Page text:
Hospice Austin’s Blog
During this time of global uncertainty, we wanted to let you know the steps Hospice Austin is taking to help keep our patients, families, volunteers and staff safe.
I have been a singer and choir director my entire life and have witnessed the joy of music-making in a wide variety of ways from enabling adults to sing classical pieces that they thought were beyond their abilities, to teaching young children to sing simple refrains that helped them memorize and claim words of faith. I have also seen the joy on the faces of senior adults in care facilities light up as we have sung together songs from their youth and childhood. Now I am experiencing the miracle of music touching the mind and the soul of those who are locked in the isolating world of dementia.
We often get letters from family members after a patient has died, but recently Hospice Austin Executive Director Marjorie Mulanax received this lovely letter from Deborah Wallis, the sister of our current patient, Jeffrey Wallis, about his nurse.
2019 was a record-breaking year in many ways. For the first time, we admitted more than 200 patients in one month – in December we admitted 206 – and also for the first time, our average daily census rose above 400 patients.
Many of you have asked about our patient who was featured in our last newsletter. When Michelle Heller first arrived at the Monte Siesta nursing facility, it was a difficult adjustment. She was relatively young, with cancer, and could no longer live alone. She questioned her place at the nursing home. She questioned her place in life.
Recently we have received inquiries about tax-smart ways to support Hospice Austin. With the end of the tax year approaching, we wanted to share some strategies that can help you maximize the tax benefits of your charitable giving.
About six months after he lost his 47-year-old wife to cancer, John McDonald received a notice in the mail that Hospice Austin was starting The GIFT Project to educate both the community and the medical profession about the importance of advance directives. The GIFT Project – Giving Instructions for Tomorrow – provides free information sessions to congregations, civic groups, businesses and the medical community to help people think about what they want might at the end of their lives, discuss those wishes with loved ones and complete advance directives.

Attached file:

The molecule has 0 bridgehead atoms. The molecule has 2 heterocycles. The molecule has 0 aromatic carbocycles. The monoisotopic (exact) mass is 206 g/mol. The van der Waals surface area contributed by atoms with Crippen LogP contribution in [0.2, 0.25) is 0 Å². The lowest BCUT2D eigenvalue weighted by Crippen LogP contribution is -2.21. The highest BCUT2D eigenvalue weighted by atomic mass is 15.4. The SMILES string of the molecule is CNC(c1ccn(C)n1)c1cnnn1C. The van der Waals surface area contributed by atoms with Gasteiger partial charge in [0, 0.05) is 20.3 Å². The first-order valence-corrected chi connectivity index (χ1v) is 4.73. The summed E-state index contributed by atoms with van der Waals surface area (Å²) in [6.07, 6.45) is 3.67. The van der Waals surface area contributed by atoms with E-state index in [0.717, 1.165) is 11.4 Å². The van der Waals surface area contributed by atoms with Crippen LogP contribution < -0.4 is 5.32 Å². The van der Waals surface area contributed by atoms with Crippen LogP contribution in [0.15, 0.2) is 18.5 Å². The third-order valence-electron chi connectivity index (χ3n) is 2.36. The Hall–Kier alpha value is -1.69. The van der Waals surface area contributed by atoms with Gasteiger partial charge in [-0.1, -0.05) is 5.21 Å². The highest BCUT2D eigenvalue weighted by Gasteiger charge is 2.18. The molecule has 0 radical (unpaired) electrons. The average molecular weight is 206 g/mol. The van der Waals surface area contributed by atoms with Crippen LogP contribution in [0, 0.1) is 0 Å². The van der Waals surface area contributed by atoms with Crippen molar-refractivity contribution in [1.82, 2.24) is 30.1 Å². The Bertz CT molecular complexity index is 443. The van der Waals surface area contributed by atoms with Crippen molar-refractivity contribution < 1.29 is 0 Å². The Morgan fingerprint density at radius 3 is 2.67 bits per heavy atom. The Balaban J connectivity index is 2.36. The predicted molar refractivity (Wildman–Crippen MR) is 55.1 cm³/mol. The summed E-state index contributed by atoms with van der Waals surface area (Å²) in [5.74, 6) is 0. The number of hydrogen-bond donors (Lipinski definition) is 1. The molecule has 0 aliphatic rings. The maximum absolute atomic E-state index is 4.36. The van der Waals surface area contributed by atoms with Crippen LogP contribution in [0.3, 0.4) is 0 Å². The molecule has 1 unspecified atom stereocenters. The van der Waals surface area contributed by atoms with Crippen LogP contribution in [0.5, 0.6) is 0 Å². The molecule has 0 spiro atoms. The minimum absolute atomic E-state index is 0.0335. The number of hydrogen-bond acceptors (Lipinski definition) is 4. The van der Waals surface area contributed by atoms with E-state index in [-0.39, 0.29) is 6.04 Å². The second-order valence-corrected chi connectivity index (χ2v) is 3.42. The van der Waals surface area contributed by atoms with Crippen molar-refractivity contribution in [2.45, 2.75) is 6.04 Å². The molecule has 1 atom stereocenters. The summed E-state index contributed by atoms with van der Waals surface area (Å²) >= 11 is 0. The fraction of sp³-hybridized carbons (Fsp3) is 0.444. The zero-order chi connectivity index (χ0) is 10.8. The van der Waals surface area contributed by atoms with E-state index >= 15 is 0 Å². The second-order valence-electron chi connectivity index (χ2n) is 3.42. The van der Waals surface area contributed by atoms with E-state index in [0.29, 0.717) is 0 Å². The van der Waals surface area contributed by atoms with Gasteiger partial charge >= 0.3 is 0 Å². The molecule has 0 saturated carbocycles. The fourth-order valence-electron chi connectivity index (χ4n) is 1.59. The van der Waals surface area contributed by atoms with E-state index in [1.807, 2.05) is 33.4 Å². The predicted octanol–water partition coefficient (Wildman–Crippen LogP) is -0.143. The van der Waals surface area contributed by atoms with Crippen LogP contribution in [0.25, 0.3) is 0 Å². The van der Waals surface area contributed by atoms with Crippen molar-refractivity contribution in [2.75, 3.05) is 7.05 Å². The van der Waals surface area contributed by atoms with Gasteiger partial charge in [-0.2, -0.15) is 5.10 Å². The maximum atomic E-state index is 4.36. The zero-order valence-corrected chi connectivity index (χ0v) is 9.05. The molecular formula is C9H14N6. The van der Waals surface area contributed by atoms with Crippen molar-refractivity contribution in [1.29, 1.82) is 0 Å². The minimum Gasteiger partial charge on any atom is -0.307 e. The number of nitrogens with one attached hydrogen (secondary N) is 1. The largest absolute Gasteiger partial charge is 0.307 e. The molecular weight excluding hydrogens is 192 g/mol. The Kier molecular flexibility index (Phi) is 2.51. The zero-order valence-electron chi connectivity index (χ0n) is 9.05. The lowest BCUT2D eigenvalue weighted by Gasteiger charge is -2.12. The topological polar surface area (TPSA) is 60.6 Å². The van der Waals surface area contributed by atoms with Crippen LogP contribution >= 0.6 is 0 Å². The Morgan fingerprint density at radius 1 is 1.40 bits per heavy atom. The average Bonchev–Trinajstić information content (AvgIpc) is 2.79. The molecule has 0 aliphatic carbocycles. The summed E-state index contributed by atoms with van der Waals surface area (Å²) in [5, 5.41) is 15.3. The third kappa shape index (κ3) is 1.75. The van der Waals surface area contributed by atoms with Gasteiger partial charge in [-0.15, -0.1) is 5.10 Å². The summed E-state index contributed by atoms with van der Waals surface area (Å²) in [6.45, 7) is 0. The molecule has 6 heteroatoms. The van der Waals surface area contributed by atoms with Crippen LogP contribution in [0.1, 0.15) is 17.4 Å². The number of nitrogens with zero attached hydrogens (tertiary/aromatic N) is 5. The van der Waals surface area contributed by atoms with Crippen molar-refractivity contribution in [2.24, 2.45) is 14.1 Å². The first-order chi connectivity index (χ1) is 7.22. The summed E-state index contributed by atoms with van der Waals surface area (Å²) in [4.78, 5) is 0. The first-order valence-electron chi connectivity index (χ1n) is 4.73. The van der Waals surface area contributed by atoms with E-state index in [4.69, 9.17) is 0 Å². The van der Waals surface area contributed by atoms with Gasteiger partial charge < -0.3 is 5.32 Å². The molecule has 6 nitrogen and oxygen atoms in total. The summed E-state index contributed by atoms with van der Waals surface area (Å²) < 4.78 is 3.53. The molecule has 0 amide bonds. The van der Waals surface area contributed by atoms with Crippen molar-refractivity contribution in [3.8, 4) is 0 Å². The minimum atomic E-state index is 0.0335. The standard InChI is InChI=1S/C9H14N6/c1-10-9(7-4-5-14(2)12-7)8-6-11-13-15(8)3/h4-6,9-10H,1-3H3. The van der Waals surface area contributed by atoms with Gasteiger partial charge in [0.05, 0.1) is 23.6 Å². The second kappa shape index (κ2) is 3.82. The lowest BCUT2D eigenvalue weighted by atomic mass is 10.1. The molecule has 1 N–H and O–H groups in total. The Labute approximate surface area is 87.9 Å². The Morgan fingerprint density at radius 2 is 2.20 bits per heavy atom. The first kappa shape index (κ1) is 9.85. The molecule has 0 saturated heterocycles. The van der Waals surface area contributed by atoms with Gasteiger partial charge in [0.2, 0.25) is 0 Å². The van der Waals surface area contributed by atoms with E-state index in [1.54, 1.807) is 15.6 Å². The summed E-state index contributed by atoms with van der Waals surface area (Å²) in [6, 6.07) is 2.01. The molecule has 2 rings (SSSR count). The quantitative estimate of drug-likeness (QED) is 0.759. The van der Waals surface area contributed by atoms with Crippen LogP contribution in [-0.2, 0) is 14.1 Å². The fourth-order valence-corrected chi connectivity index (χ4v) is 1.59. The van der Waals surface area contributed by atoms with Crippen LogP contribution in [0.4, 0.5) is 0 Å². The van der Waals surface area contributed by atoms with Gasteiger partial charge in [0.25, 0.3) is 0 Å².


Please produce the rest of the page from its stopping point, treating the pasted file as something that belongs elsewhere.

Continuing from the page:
I met my friend, Michelle, almost two years ago shortly after she had been diagnosed with stage IV cancer. Michelle’s childhood was scarred with unreliable, abusive adults and, not surprisingly, the early part of her own adulthood was riddled with addiction and a repetition of old patterns that didn’t serve her well. But she persevered and eventually found her way into recovery and into a life-giving spiritual community. When we met, she was living independently in her own place.
Anyone grieving the death of a loved one is welcome to join us at our Fall bereavement happenings including our Fall Day of Renewal in Georgetown, Healing Grief Holistically Support Group, Surviving the Holidays, online support and more.
Under Marjorie Mulanax’s leadership, Hospice Austin has grown from serving 300 patients a year to serving nearly 400 patients a day. Much of the reason for Hospice Austin’s success can be attributed to Marjorie’s vision and her supportive and steady leadership.